How to Unplug from Work on Vacation

Whether constant connectivity or fear of missing out while away, unplugging during vacation can be challenging but discover how to do better

Chairs near water
Victoria Yap used a trip to the North Carolina mountains to recharge last summer. Photo courtesy of Victoria Yap.

During a Memorial Day camping trip last year to Mount Mitchell State Park, Yap found her own break. Limited cell reception allowed her to enjoy nature's beauty and spend uninterrupted time with her loved ones.

“When I came back to work, I felt like a new person,” Yap said.

We caught up with some Duke experts, who explained that balancing work and personal life boundaries requires conscious effort and setting clear expectations with oneself and colleagues.

Disconnect from Tech

With the post-pandemic increase of remote and hybrid work, the lines between work and personal lives have become even more complicated.

Duke Personal Assistance Service's Sarah Smith.

Sarah Smith, a counselor with Duke’s Personal Assistance Service, points out that with work tools nearby and a familiarity with working from home, remote and hybrid employees can find it hard to stop working and gain needed separation from work, even on vacation.

“Many of us are no longer able to maintain our boundaries and be fully engaged when we’re not working,” Smith said. “That can lead to us missing out on important things, such as time with our family or time doing things that make us happy.”

When we take time off from work, Smith said it’s especially important to intentionally reinforce boundaries to ensure work won’t encroach on time to recharge.

Smith said, to disconnect effectively from work, set an away message on your email with the duration of your absence and back-up contact; coordinate with colleagues to delegate important tasks; and store work tools out of sight to resist the temptation of using them.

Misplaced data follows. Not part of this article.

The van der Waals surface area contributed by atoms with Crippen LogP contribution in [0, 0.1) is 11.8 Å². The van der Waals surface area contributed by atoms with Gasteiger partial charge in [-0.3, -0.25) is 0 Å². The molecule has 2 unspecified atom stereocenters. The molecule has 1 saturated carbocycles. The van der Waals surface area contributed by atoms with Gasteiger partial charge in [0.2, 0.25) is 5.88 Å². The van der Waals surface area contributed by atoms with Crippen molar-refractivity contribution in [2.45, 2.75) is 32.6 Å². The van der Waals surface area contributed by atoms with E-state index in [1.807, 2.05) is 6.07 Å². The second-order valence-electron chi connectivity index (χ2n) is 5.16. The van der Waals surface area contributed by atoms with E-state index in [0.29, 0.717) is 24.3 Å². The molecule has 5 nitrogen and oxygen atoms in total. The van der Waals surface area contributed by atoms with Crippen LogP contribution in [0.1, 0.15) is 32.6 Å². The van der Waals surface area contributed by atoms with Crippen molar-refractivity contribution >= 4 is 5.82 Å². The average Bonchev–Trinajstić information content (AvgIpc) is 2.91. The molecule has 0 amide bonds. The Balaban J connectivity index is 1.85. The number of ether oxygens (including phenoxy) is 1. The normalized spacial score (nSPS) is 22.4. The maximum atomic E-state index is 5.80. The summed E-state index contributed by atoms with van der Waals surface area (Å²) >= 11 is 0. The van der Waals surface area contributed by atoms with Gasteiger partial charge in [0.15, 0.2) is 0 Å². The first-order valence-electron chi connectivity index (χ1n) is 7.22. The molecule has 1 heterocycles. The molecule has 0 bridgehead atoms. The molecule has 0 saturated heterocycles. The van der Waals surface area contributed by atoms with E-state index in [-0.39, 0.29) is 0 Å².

If your position allows, Smith also recommends disconnecting work email from your smartphone by unlinking it to your email app, or removing the email app from your home screen, and then re-connecting when back at work.

“Emails are a big part of day-to-day life,” Smith said. “So if you’re away from work, you don’t want your work email right there each time you look at your phone. What happens is, you are easily reminded of work and you may see something in your email that you’ll want to respond to.”

Get Past the Guilt

Duke’s world class education, research and patient care is driven by its dedicated and hard-working staff and faculty. But as Dr. Tyson Pankey, assistant professor in Psychiatry and Behavioral Sciences, points out, a workplace culture defined by a passionate commitment to a noble mission can at times make it difficult to step away for needed breaks.

Dr. Tyson Pankey of the Department of Psychiatry and Behavioral Sciences.

There may be pressure from work expectations or a fear of missing out on important updates or opportunities. Some individuals may also struggle with a sense of responsibility, feeling that they should always be available.